B.C. soldier critical after Afghan attack
Troops believe village ambush may have been a setup

Susan Lazaruk
The Province

Sunday, March 05, 2006

A military reservist from Vancouver who is also an author, entrepreneur, fiance and father was seriously injured in Afghanistan after being hit in the head with an axe yesterday during an informal meeting with village elders that the military called an ambush.

CREDIT: Jon Murray, The Province

After Trevor Greene moved to Vancouver, he worked in journalism and wrote a book about missing women on the Downtown Eastside.

Lt. Trevor Greene, 41, a reserve member of the Seaforth Highlanders Regiment who volunteered to serve overseas for six months, had surgery after being flown to Kandahar Airfield by a U.S. Black Hawk medical helicopter. He was in critical condition yesterday, according to Heather Brunner of National Defence.

"He has a very serious head wound," she said, adding arrangements were being made yesterday to fly him to the U.S. military hospital in Landstuhl, Germany.

Greene, who has a toddler and is engaged to a Vancouver woman, according to friends, was deployed to Kandahar last month. He was one of 32 reservists among the 2,200 Canadian troops sent to the war-torn country to carry out Canada's plan to bring it security and help with reconstruction.

Greene's role was that of co-operation officer. He conducted "shuras," sitting down with elders to hear about problems in the hundreds of tiny villages that dot the Canadian area of responsibility.

At a meeting yesterday in the village of Shinkay, about 70 kilometres north of Kandahar, things went horribly wrong.

Capt. Kevin Schamuhn said he and Greene, who had removed their helmets and laid down their weapons out of respect, were sitting under trees on a riverbank having a relaxed conversation with dozens of elders when a man leaped out of the back of the crowd.

"The guy lifted up the axe and called out 'Allahu Akbar' [God is great] -- the jihad prayer -- and he swung the axe into Trevor's head," said Schamuhn, who said he thought Greene was dead because of the force involved.

Canadian and Afghan soldiers shot the attacker dead and then found themselves under small-arms fire from down the river as a second attacker threw a grenade that exploded but didn't cause any harm.

Schamuhn said he thought he and his soldiers might have been set up because there were no men of fighting age to be found in the village afterward and the children were escorted away just before the attack, although there was no other sign of trouble beforehand.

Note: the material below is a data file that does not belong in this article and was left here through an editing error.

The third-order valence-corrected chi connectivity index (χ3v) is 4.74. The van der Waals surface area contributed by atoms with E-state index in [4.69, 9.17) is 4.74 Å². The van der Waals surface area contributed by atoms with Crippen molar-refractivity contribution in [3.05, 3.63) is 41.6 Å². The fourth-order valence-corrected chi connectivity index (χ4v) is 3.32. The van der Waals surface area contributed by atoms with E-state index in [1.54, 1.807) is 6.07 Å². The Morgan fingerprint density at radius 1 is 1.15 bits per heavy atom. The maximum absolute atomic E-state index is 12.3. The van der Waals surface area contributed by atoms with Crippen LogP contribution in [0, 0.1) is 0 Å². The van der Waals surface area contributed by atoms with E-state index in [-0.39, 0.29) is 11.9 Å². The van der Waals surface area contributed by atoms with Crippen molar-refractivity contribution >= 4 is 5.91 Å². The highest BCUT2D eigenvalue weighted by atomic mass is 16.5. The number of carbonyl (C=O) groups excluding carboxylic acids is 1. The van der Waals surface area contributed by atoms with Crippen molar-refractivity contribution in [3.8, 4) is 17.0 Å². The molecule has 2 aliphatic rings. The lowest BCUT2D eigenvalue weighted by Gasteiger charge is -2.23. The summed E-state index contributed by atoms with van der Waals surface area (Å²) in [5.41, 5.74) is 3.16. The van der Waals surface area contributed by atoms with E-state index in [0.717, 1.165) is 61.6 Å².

Greene, who has parents, siblings and friends in Vancouver, has had a varied career, graduating in journalism from King's College in Halifax before working as business journalist in Japan for seven years, writing a book about Japan's homeless and then working as an editor for a British bank, according to his website.

He joined the Canadian navy in 1995 and sailed the HMCS Oriole, a sailing vessel used for training, to Australia before settling in Vancouver and joining the army reserves, working again in journalism and writing a book about the women missing from the Downtown Eastside.

Before signing up for duty, Greene worked with an ecotourism company that built swinging bridges.

"He was somewhat excited about going to Afghanistan," said Ian Green, who co-owns the ecotourism company. "Trevor is a pretty adventurous guy. He gets along with people. He's a good guy for talking with people."

"Trevor was really passionate about street people and people on the low track," said Shane Gibson, who co-wrote a business book with him and last saw him when a group of friends gave him a sendoff lunch in Yaletown in January.

"He's very creative and he's an entrepreneur and extremely dependable. We're hoping for the best, and we are all looking forward to him coming back."

He also said on their website, "He is deeply committed to protecting and preserving the freedoms we enjoy as Canadians."

In Afghanistan, Col. Tom Putt called the attacker "absolutely cowardly, a maniac" and vowed the attack would not deter the Canadian battle group, which recently took over responsibility for Afghanistan's six southernmost provinces from the U.S.

"An essential ingredient in meeting with Afghan elders and developing this face-to-face rapport is the shura," he said. "[The attack] will not in any way stop what we're doing."

-- with a file from CanWest News Service

 The Vancouver Province 2006

Trevor Greene, Author, Journalist, Entrepreneur

'He's alive and we rejoice at that'



Book chronicles disappearances-Nov 25, 2001



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